Awe inspiring Iceland, full of natural wonder and geological diversity, is the perfect destination for those who love the natural world. No wonder the country, home to wild rivers and waterfalls, mountains, glaciers and geysers, is known as the Land of Ice and Fire. But with such variety, what are the top things to do in Iceland and where does one start when penning their itinerary? Well, we’re glad you asked; here are 5 natural wonders in Iceland ideal for nature lovers.


Head toward Reykjanes Peninsula in the southwest of the country, and you’ll soon come across The Blue Lagoon, a geothermal hot spring and one of Iceland’s most popular tourist attractions.

The Blue Lagoon is a stretch of milky blue water surrounded by lava fields. It maintains a constant and perfect bathing temperature of 102°F (39°C) all year round and locals and tourists alike come to bathe in these relaxing waters. It’s no surprise, then, that there are plenty of spa tours that feature the attraction. Don’t come expecting a serene swim in privacy; celebrities such as Bjork, Rick Stein and Beyoncé have been spotted participating in the delights here. Basically, it gets busy, but it’s worth it; National Geographic has even named it one of the top 25 Wonders of the World. Thanks to being under half an hour away from Keflavik International Airport and the capital city of Reykjavik, many take this in first on their Icelandic excursion.


One tour every visitor to Iceland should take is The Golden Circle; a 186 mile (300 km) circuit that takes you to three of the country’s most loved places. These are:

  • Geysir Geothermal Area – A 2-mile stretch of land featuring geysers that are 300 feet wide.
  • Gullfoss Waterfall – The river Hvítá plunges over 150 feet into a crevice below.
  • Þingvellir National Park – Believed to be where the country’s first parliament was located and now packed full of geological wonders.

The whole round trip can be done within about half a day if travelling from Reykjavik but many choose to take a little longer to fully appreciate the geographic wonder of the country. As well as the three attractions, there are things to do within the circle that you might want to try such as snowmobiling and snorkelling.

You can either drive the tour yourself via hire car or take a tour form an operator. Some offer a unique way to see these sights, including by helicopter or in the midnight hour. No matter you experience The Golden Circle, being awestruck is guaranteed.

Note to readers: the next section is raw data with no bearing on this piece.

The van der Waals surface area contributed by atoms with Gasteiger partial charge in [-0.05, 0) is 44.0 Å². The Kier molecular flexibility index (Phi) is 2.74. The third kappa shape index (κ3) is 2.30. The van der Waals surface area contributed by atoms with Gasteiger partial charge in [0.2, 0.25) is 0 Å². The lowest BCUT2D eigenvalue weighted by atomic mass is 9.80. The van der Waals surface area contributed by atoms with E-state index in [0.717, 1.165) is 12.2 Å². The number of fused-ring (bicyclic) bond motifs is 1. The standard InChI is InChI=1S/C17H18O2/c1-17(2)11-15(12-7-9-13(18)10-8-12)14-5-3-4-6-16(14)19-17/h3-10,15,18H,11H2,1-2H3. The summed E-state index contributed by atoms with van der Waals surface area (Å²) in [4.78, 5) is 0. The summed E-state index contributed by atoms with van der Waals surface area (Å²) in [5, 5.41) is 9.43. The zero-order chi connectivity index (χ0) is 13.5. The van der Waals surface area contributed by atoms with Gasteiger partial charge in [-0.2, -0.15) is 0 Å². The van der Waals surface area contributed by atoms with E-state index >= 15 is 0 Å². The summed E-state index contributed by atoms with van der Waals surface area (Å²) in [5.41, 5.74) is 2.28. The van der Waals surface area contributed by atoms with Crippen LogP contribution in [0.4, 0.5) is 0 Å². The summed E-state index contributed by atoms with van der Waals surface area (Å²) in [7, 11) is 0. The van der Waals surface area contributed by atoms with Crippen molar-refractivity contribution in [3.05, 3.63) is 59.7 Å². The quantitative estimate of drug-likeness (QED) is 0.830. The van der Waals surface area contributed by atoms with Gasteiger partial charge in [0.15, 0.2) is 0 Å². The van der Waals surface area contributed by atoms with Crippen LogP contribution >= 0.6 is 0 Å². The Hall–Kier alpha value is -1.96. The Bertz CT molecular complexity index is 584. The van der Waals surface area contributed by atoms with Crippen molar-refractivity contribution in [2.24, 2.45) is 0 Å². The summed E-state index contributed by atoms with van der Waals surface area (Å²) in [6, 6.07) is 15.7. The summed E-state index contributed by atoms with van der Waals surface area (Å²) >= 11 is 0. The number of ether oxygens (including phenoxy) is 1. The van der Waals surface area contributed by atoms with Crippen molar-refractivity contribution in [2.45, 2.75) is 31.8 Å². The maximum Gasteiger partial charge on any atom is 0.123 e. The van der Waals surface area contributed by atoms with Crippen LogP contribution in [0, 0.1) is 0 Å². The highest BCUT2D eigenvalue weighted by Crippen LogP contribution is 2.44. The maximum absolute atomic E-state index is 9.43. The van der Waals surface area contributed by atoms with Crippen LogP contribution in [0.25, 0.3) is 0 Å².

Formed in 1874, the Eldhraun Lava Field is 350 (565 km2) square miles of historical and geological importance, and rather than being the usual black, a green moss now grows across it. Beneath the ground, lava flows freely, making the field unsafe to walk in due to its fragility. Visitors instead use the paths provided to explore the field and to take pictures. 


Iceland’s southeast coast is home to a place so stunning that it has been used as the set of world famous productions and films, including James Bond’s Die Another Day and Tomb Raider.  The Jökulsárlón, translating in Icelandic to ‘Glacier’s-River-Lagoon’, has been formed by a melting glacier and Europe’s largest, Vatnajökull. Blocks of ice that break away from the glacier float in the lake and melt or drift out to sea. 

Interestingly for animal lovers, it’s not just people that come to see the lake but wildlife too, with seals and birds drawn to the waters in droves. The lake and glacier are part of the Vatnajökull National Park and is second in the region only to Yugyd Va Russia National Park in scope and scale. It’s about a five-hour drive from Iceland’s capital city, so if you’re flying into Reykjavík, you’ll need to factor in the second leg of the journey should you be short on time.


Head north of the Vatnajökull glacier, and you’ll come to the Askja Volcano, actually classed as a caldera due to its collapsed centre into which the magma that flows beneath results in a mountain range formed around that centre. This is just over a mile high with the crater covering an area of 30 square miles.

The eruption itself took place in 1975, with a power so intense that debris sprayed over 700 miles, landing in mainland Europe in the process. Over the next thirty years volcanic activity continued resulting in the crater that formed today. A fascinating history and one which will see out your trip to Iceland in style.